MFOA Legislation Protecting Maine Companion Animals

Successful MFOA legislation from 1998-2019 protecting companion animals, particularly dogs

1999: Passed legislation to increase animal cruelty penalties from a misdemeanor to a felony offense.

1998: Lobbied for legislation that prevented the pari-mutual simulcast wagering of greyhound racing in Maine. 

2000: Led the fight to revamp Maine’s Animal Welfare Program and the formation of the Animal Welfare Advisory Committee, making it more effective in responding to animal cruelty cases.

2003: Passes legislation that requires dogs in the ‘back of pick-up trucks’ be secured so that it cannot fall, jump or be thrown from an open vehicle. 

2003: 2 MFOA members move to form ‘Spay Maine,’ a program designed to reduce cat and dog euthanasia, which was subsequently incorporated into the state Animal Welfare Program.

2006: Raised public awareness of dog cruelty cases throughout the state through press releases, demonstrations, the use of the media and court appearances. 

2006: Passed the first enforceable legislation in the nation addressing ‘Dogs Chained for Life,’ establishing greater requirements for dogs left outside on a continuous basis.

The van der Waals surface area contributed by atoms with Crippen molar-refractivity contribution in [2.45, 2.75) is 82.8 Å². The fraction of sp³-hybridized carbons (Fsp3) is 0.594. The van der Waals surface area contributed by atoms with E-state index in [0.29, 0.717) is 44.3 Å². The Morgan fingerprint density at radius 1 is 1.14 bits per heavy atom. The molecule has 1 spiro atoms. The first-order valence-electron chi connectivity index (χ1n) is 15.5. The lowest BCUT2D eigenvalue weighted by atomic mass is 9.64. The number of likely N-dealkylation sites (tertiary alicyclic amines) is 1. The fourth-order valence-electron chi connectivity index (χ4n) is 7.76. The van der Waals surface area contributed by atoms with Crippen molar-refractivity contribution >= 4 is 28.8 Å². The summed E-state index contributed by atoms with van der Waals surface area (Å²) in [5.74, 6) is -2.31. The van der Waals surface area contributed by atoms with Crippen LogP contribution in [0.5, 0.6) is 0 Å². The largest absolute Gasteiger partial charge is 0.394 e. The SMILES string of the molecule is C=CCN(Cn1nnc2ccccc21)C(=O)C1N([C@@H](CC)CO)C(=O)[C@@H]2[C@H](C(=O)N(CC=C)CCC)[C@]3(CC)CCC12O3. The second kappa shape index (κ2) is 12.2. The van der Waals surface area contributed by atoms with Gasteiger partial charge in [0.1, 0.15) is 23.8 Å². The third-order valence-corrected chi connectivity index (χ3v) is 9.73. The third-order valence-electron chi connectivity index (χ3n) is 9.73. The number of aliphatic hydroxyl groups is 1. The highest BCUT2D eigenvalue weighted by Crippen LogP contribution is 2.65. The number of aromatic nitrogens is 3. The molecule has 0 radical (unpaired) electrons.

2007: Made ‘Dogs Chained for Life’ an ongoing program with education materials, a TV public service announcement, and office assistance in securing the release of a DCFL.

2007: Sponsored legislation, which became law in 2011, requiring that a bittering agent be added to anti-freeze to help prevent poisoning of pets and wildlife.

2010: Partnered with Madison Elementary School to develop a ‘Pet Club’ model for elementary schools, teaching children about the responsibilities the care and protection of companion animals. 

2011: Sponsored successful legislation that provides greater response for first responders in the protection for animals in distress left in unattended vehicles.

2013  MFOA sponsors “An Act to Make Post Conviction Possession of Animals a Criminal Offense”. This legislation would make it a criminal offense for an individual to own animals after being convicted of animal cruelty, adding a needed deterrent for repeat offenders. The bill passed in the Legislature, but was vetoed by Governor LePage.  The same legislation will be re-introduced in 2019.

2015  MFOA sponsors (in partnership with Maine Citizens Against Puppy Mills) first-in-the-nation “anti-puppy mill” legislation to ban the retail sales of dogs and cats in Maine pet shops, which often acquire their puppies and kittens from terribly inhumane out-of-state mass breeding facilities. The bill passed in both bodies of the legislature, but was vetoed by the Governor. The same legislation will be re-introduced in 2019.


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